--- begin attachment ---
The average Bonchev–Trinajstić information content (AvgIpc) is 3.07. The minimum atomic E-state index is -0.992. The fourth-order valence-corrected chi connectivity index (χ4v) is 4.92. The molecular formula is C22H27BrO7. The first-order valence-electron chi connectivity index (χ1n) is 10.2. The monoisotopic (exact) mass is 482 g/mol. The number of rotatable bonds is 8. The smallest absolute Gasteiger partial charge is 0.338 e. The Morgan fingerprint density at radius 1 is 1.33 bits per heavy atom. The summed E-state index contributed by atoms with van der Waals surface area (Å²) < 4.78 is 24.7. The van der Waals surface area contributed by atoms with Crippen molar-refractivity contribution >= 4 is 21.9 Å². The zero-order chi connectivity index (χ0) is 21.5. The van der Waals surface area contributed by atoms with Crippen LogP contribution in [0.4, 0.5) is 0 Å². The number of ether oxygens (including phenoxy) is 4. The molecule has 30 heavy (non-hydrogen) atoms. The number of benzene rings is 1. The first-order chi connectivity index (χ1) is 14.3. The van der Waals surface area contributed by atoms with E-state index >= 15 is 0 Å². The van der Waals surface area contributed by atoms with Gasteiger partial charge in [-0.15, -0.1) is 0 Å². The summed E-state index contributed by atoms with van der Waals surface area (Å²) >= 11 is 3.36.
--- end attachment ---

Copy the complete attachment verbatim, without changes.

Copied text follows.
The average Bonchev–Trinajstić information content (AvgIpc) is 3.07. The minimum atomic E-state index is -0.992. The fourth-order valence-corrected chi connectivity index (χ4v) is 4.92. The molecular formula is C22H27BrO7. The first-order valence-electron chi connectivity index (χ1n) is 10.2. The monoisotopic (exact) mass is 482 g/mol. The number of rotatable bonds is 8. The smallest absolute Gasteiger partial charge is 0.338 e. The Morgan fingerprint density at radius 1 is 1.33 bits per heavy atom. The summed E-state index contributed by atoms with van der Waals surface area (Å²) < 4.78 is 24.7. The van der Waals surface area contributed by atoms with Crippen molar-refractivity contribution >= 4 is 21.9 Å². The zero-order chi connectivity index (χ0) is 21.5. The van der Waals surface area contributed by atoms with Crippen LogP contribution in [0.4, 0.5) is 0 Å². The number of ether oxygens (including phenoxy) is 4. The molecule has 30 heavy (non-hydrogen) atoms. The number of benzene rings is 1. The first-order chi connectivity index (χ1) is 14.3. The van der Waals surface area contributed by atoms with E-state index >= 15 is 0 Å². The van der Waals surface area contributed by atoms with Gasteiger partial charge in [-0.15, -0.1) is 0 Å². The summed E-state index contributed by atoms with van der Waals surface area (Å²) >= 11 is 3.36.